The LWF Blog

Fire Engineering for Healthcare Premises – Fire Service Intervention – Part 24

March 1, 2021 1:30 pm

In LWF’s blog series for healthcare professionals, our aim is to give information on best practice of fire safety in hospitals and other healthcare premises. In part 23 of Fire Engineering for Healthcare Premises, LWF looked at sprinkler systems and gaseous suppression systems for healthcare premises. In part 24, we begin to look at what happens when the Fire Service are summoned to a healthcare building.

The Home Office recommends a Fire Service response time of between 5 and 20 minutes when responding to a healthcare building and this is dependent upon the risk category for the building. Integrated risk management planning and intolerance to unwanted fire signals will certainly affect the weight and timing of the initial response from the Fire Service.

More information on unwanted fire signals can be gained from Health Technical Memorandum 05-03 Part H ‘Reducing unwanted fire signals’. An unwanted fire signal is, essentially, a fire alarm system that gives false alarms and sounds when there is not a fire. Many environmental issues can affect detectors on a fire alarm system and often, such systems can be altered so as to more efficiently protect the building while avoiding excessive unwanted fire signals.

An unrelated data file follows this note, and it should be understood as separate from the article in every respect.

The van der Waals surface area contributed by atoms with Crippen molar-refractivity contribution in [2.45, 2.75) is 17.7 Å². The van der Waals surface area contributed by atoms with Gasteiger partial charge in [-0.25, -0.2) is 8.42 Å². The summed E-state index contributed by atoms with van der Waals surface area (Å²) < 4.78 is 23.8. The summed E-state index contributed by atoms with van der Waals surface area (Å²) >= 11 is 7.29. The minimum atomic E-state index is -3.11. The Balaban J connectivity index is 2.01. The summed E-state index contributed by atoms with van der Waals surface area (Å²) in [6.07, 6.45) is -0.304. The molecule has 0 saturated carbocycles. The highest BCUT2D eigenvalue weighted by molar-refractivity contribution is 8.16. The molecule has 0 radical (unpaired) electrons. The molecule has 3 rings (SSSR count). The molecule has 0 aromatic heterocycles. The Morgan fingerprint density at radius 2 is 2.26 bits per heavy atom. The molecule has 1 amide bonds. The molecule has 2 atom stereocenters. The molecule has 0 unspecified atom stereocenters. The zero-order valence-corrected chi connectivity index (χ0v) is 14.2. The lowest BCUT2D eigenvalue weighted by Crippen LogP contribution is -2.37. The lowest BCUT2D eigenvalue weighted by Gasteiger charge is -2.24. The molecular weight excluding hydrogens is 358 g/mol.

The local fire and rescue service can provide information about the initial level of attendance for a given healthcare building.

Outside the building, it is important that there is sufficient hard standing for a suitable number of Fire Service appliances, as well as fire hydrants placed close to the building. These provisions can be planned by the building’s design team, with input from the local Fire Service. A lack of suitable access to the building and water for the fire hoses can result in delays and increased risk to building occupants and building, equipment and contents.

Once the Fire Service arrive, they must set up their equipment and plan how to tackle the fire. Firefighting usually begins after evacuation is completed. Consultation with the Fire Service is necessary to establish the setup time for a particular fire scenario.

It is possible that the Fire Service may use a tactic named ‘Positive pressure ventilation’ (PPV). It is carried out using fans which are carried on fire appliances and the firefighters will need to identify windows and doors in the building which can be used as exhaust vents. Obviously, the potential exhaust vents will vary depending upon where the fire is situated within the building and which entry point is to be used by the firefighters.

The PPV technique is not be used where it might push smoke so it affects escape routes or building occupants.

In Part 25 of LWF’s blog series, LWF will continue to look at the process when the Fire Service arrives on the scene of a fire in a healthcare building. In the meantime, if you have any questions about this blog, or wish to discuss your own project with one of our fire engineers, please contact us.

Lawrence Webster Forrest has been working with their clients for over 25 years to produce innovative and exciting building projects. If you would like further information on how LWF and fire strategies could assist you, please contact LWF on freephone 0800 410 1130.

While care has been taken to ensure that information contained in LWF’s publications is true and correct at the time of publication, changes in circumstances after the time of publication may impact on the accuracy of this information.

Share this post